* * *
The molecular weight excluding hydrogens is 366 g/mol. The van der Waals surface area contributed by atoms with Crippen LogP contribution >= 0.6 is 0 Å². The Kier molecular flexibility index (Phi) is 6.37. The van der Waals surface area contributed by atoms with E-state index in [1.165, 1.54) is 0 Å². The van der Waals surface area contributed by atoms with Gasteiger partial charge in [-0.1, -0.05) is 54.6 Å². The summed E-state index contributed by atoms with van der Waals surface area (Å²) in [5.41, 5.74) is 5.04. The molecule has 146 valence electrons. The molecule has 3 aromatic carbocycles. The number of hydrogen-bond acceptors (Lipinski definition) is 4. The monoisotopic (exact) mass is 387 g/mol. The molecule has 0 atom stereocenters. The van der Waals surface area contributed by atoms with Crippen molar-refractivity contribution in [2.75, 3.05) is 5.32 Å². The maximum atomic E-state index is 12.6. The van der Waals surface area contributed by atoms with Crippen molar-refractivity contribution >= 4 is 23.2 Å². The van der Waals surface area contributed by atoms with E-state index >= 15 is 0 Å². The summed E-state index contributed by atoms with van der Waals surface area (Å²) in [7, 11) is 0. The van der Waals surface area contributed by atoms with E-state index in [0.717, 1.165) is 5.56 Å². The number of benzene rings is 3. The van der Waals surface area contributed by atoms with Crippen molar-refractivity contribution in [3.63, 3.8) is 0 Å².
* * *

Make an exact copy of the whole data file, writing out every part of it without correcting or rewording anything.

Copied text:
The molecular weight excluding hydrogens is 366 g/mol. The van der Waals surface area contributed by atoms with Crippen LogP contribution >= 0.6 is 0 Å². The Kier molecular flexibility index (Phi) is 6.37. The van der Waals surface area contributed by atoms with E-state index in [1.165, 1.54) is 0 Å². The van der Waals surface area contributed by atoms with Gasteiger partial charge in [-0.1, -0.05) is 54.6 Å². The summed E-state index contributed by atoms with van der Waals surface area (Å²) in [5.41, 5.74) is 5.04. The molecule has 146 valence electrons. The molecule has 3 aromatic carbocycles. The number of hydrogen-bond acceptors (Lipinski definition) is 4. The monoisotopic (exact) mass is 387 g/mol. The molecule has 0 atom stereocenters. The van der Waals surface area contributed by atoms with Crippen molar-refractivity contribution in [2.75, 3.05) is 5.32 Å². The maximum atomic E-state index is 12.6. The van der Waals surface area contributed by atoms with Crippen molar-refractivity contribution >= 4 is 23.2 Å². The van der Waals surface area contributed by atoms with E-state index >= 15 is 0 Å². The summed E-state index contributed by atoms with van der Waals surface area (Å²) in [7, 11) is 0. The van der Waals surface area contributed by atoms with E-state index in [0.717, 1.165) is 5.56 Å². The number of benzene rings is 3. The van der Waals surface area contributed by atoms with Crippen molar-refractivity contribution in [3.63, 3.8) is 0 Å².